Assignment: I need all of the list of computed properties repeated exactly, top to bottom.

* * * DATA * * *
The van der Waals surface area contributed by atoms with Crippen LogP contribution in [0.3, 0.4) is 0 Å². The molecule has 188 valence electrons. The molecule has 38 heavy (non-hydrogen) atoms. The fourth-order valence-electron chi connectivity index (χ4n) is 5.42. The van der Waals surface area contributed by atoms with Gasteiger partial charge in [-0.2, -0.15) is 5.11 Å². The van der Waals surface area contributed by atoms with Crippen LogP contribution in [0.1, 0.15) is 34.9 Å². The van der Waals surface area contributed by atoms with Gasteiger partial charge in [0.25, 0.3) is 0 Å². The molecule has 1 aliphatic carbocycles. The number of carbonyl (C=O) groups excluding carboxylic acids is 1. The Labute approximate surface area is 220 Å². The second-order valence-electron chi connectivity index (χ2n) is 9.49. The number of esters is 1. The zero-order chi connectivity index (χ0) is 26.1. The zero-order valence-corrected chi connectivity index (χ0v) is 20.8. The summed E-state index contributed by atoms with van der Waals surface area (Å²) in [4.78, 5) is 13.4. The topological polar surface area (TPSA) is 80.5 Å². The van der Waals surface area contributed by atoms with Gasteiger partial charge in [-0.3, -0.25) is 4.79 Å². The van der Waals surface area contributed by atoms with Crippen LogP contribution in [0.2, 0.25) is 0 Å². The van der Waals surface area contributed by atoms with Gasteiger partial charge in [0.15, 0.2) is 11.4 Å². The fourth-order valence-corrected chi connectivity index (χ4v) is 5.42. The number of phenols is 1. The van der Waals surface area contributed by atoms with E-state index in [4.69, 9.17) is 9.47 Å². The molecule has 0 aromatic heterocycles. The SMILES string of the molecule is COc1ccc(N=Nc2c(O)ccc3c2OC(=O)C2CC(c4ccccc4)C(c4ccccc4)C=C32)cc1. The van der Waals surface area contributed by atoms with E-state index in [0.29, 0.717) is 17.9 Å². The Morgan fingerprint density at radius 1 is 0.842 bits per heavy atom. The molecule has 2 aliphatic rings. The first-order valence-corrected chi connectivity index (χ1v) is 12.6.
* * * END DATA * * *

The van der Waals surface area contributed by atoms with Crippen LogP contribution in [0.3, 0.4) is 0 Å². The molecule has 188 valence electrons. The molecule has 38 heavy (non-hydrogen) atoms. The fourth-order valence-electron chi connectivity index (χ4n) is 5.42. The van der Waals surface area contributed by atoms with Gasteiger partial charge in [-0.2, -0.15) is 5.11 Å². The van der Waals surface area contributed by atoms with Crippen LogP contribution in [0.1, 0.15) is 34.9 Å². The van der Waals surface area contributed by atoms with Gasteiger partial charge in [0.25, 0.3) is 0 Å². The molecule has 1 aliphatic carbocycles. The number of carbonyl (C=O) groups excluding carboxylic acids is 1. The Labute approximate surface area is 220 Å². The second-order valence-electron chi connectivity index (χ2n) is 9.49. The number of esters is 1. The zero-order chi connectivity index (χ0) is 26.1. The zero-order valence-corrected chi connectivity index (χ0v) is 20.8. The summed E-state index contributed by atoms with van der Waals surface area (Å²) in [4.78, 5) is 13.4. The topological polar surface area (TPSA) is 80.5 Å². The van der Waals surface area contributed by atoms with Gasteiger partial charge in [-0.3, -0.25) is 4.79 Å². The van der Waals surface area contributed by atoms with Crippen LogP contribution in [0.2, 0.25) is 0 Å². The van der Waals surface area contributed by atoms with Gasteiger partial charge in [0.15, 0.2) is 11.4 Å². The fourth-order valence-corrected chi connectivity index (χ4v) is 5.42. The number of phenols is 1. The van der Waals surface area contributed by atoms with E-state index in [4.69, 9.17) is 9.47 Å². The molecule has 0 aromatic heterocycles. The SMILES string of the molecule is COc1ccc(N=Nc2c(O)ccc3c2OC(=O)C2CC(c4ccccc4)C(c4ccccc4)C=C32)cc1. The van der Waals surface area contributed by atoms with E-state index in [0.29, 0.717) is 17.9 Å². The Morgan fingerprint density at radius 1 is 0.842 bits per heavy atom. The molecule has 2 aliphatic rings. The first-order valence-corrected chi connectivity index (χ1v) is 12.6.